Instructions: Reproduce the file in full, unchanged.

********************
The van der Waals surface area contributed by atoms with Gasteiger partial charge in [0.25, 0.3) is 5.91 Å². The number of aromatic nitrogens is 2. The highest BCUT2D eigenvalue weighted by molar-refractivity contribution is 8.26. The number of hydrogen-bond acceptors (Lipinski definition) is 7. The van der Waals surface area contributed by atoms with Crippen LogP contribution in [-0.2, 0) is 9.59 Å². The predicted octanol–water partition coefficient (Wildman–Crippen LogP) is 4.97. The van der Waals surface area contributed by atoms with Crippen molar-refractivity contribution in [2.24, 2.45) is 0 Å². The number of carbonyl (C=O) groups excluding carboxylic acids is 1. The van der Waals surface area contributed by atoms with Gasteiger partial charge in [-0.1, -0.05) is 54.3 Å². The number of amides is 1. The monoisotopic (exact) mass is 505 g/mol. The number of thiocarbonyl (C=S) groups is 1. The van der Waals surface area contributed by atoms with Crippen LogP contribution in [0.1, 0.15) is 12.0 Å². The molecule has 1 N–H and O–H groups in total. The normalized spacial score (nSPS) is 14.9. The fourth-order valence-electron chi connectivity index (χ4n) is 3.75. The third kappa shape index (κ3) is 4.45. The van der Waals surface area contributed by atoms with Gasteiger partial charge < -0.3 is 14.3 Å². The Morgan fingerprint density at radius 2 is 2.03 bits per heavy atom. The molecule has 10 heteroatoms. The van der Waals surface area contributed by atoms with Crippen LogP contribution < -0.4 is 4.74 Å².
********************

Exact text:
The van der Waals surface area contributed by atoms with Gasteiger partial charge in [0.25, 0.3) is 5.91 Å². The number of aromatic nitrogens is 2. The highest BCUT2D eigenvalue weighted by molar-refractivity contribution is 8.26. The number of hydrogen-bond acceptors (Lipinski definition) is 7. The van der Waals surface area contributed by atoms with Crippen LogP contribution in [-0.2, 0) is 9.59 Å². The predicted octanol–water partition coefficient (Wildman–Crippen LogP) is 4.97. The van der Waals surface area contributed by atoms with Crippen molar-refractivity contribution in [2.24, 2.45) is 0 Å². The number of carbonyl (C=O) groups excluding carboxylic acids is 1. The van der Waals surface area contributed by atoms with Gasteiger partial charge in [-0.1, -0.05) is 54.3 Å². The number of amides is 1. The monoisotopic (exact) mass is 505 g/mol. The number of thiocarbonyl (C=S) groups is 1. The van der Waals surface area contributed by atoms with Crippen LogP contribution in [0.1, 0.15) is 12.0 Å². The molecule has 1 N–H and O–H groups in total. The normalized spacial score (nSPS) is 14.9. The fourth-order valence-electron chi connectivity index (χ4n) is 3.75. The third kappa shape index (κ3) is 4.45. The van der Waals surface area contributed by atoms with Gasteiger partial charge < -0.3 is 14.3 Å². The Morgan fingerprint density at radius 2 is 2.03 bits per heavy atom. The molecule has 10 heteroatoms. The van der Waals surface area contributed by atoms with Crippen LogP contribution < -0.4 is 4.74 Å².